I got this interesting articles from this link :
the bizarre self-defense mechanisms of animals, read on to see some of the striking camouflage that animals use (though humans sometimes use camouflage too).
Dead Leaf Butterfly
(Image via conservationreport)
The leaf butterflies look brilliant when their wings lay flat – they come in all manner of colors and shapes. But when their wings fold up they look like leaves – sometimes green, sometimes brown, as if fallen and dead. The likeness to a dead leaf is nothing short of remarkable. They live in forested, lush areas like New Guinea, southern Asia, Madagascar and India.
The Indonesian Mimic Octopus has a unique ability to turn virtually any color or pattern. It is naturally brown and spotted but has been seen in every hue from ghost white, as shown above, to brilliant blue and fiery red or mysterious pink. Though many octopi are known to change color and skin texture, only the Mimic Octopus can take on the shape and features of other animals and surroundings.
(Image via pbase)
The unusual cuttlefish can change colors and textures to defend itself passively. Watch this in action in this amazing video.
Malaysian Orchid Mantis
(Image via Daily Mail)
The luxurious and seemingly fragile orchid is one of nature’s most revered blooms. In reality, it’s a rather hardy bromeliad, and there are thousands of different varieties. This Malaysian Orchid Mantis has cleverly adapted to resemble the striking white orchids of the region.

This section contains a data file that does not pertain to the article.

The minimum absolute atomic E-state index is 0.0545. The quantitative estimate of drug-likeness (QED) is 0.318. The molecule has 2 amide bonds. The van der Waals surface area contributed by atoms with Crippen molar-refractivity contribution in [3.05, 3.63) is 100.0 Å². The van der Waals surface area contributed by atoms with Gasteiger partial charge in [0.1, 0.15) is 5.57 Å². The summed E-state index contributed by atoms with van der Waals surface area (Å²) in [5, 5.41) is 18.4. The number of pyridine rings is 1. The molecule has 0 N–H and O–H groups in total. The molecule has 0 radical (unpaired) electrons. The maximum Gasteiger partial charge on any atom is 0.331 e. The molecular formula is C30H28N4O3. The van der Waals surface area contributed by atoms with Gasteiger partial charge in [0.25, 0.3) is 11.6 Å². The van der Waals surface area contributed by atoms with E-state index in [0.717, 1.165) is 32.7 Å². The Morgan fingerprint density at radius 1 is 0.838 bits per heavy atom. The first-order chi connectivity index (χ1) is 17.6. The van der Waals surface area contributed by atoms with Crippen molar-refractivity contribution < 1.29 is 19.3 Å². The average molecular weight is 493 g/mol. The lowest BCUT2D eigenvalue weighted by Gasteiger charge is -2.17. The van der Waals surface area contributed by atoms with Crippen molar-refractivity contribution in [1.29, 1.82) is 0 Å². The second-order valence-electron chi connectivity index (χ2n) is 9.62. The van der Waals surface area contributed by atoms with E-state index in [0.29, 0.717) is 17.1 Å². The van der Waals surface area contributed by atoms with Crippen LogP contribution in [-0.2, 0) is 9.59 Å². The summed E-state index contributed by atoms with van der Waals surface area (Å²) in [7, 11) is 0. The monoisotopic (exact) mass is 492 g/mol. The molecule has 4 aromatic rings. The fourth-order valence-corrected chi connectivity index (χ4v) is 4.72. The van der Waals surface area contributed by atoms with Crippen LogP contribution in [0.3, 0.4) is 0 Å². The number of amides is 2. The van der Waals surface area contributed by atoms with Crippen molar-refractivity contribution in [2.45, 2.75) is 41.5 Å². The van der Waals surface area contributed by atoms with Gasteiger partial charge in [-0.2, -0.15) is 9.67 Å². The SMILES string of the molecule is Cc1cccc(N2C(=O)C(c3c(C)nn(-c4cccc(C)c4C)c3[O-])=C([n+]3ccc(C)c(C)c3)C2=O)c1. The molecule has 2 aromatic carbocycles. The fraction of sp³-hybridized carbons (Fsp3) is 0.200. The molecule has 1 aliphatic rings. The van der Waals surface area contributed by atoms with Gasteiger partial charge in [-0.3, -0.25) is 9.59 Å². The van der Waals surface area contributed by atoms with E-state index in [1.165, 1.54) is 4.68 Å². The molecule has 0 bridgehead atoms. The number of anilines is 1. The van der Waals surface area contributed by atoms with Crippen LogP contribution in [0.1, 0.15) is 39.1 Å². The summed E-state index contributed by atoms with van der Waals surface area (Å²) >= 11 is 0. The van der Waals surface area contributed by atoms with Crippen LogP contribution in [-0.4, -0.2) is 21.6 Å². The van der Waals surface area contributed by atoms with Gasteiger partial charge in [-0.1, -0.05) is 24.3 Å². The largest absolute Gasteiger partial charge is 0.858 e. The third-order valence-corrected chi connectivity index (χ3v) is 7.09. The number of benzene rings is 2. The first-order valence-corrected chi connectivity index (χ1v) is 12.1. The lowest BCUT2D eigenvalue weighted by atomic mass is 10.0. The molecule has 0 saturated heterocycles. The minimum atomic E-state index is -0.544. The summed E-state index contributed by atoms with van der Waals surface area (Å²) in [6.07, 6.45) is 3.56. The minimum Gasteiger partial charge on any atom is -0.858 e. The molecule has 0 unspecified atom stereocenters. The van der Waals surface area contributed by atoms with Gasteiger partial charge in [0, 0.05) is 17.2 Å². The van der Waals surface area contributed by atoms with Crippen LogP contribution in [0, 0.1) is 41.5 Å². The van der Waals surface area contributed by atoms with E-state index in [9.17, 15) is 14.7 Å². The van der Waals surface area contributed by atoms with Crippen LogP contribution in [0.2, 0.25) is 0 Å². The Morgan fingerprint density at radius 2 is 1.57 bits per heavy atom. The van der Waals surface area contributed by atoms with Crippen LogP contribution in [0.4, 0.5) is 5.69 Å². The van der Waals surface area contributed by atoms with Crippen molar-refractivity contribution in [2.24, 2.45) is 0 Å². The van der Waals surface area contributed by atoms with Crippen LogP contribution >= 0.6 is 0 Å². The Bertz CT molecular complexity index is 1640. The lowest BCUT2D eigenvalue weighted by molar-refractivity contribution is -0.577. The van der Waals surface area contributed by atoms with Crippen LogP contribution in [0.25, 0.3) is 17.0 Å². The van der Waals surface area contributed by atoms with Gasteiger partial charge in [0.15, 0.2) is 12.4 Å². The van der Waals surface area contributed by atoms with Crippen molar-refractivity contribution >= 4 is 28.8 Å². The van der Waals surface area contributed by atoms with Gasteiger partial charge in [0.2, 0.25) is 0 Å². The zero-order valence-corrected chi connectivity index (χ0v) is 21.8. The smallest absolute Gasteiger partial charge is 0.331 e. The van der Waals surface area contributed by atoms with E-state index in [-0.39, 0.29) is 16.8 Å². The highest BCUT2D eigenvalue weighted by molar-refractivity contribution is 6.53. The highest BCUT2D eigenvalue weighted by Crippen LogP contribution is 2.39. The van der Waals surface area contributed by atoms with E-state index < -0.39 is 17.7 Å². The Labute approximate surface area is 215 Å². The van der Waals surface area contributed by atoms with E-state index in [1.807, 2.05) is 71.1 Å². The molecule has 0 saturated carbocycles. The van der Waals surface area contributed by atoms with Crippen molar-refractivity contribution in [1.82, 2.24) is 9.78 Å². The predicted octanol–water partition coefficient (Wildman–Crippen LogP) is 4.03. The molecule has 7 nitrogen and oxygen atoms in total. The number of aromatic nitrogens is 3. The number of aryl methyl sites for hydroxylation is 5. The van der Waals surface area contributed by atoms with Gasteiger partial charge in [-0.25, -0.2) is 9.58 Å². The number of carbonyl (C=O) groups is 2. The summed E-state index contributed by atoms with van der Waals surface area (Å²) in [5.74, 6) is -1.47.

Leafy Sea Dragon
(Image via seahorse)
Sea creatures are particularly fond of blending in. From nudibranchs to the octopus, from cuttlefish to many other brilliant fish, marine life has learned to hide. Future posts in this series will take you on an underwater journey to see these incredible animals, and here is another peek. The leafy sea dragon looks like a bunch of undulating undersea fronds or a stray kelp thicket.
(Image via Discovery)
From insects to reptiles, amphibians to mammals, many animals are camouflaged – giraffes, zebras, lions, tigers, coyotes and the majority of female birds typically display coloring that suits their environs and helps them hide. The lioness here was briefly captured on film before disappearing into the savannah.
(Images via desktopwallpapers and National Geographic)
Animals may adapt coloring to suit their environments; or they may be able to change color at a moment’s notice. For many furred animals such as wild foxes, leopards and wolves, seasonal color changes help them protect themselves.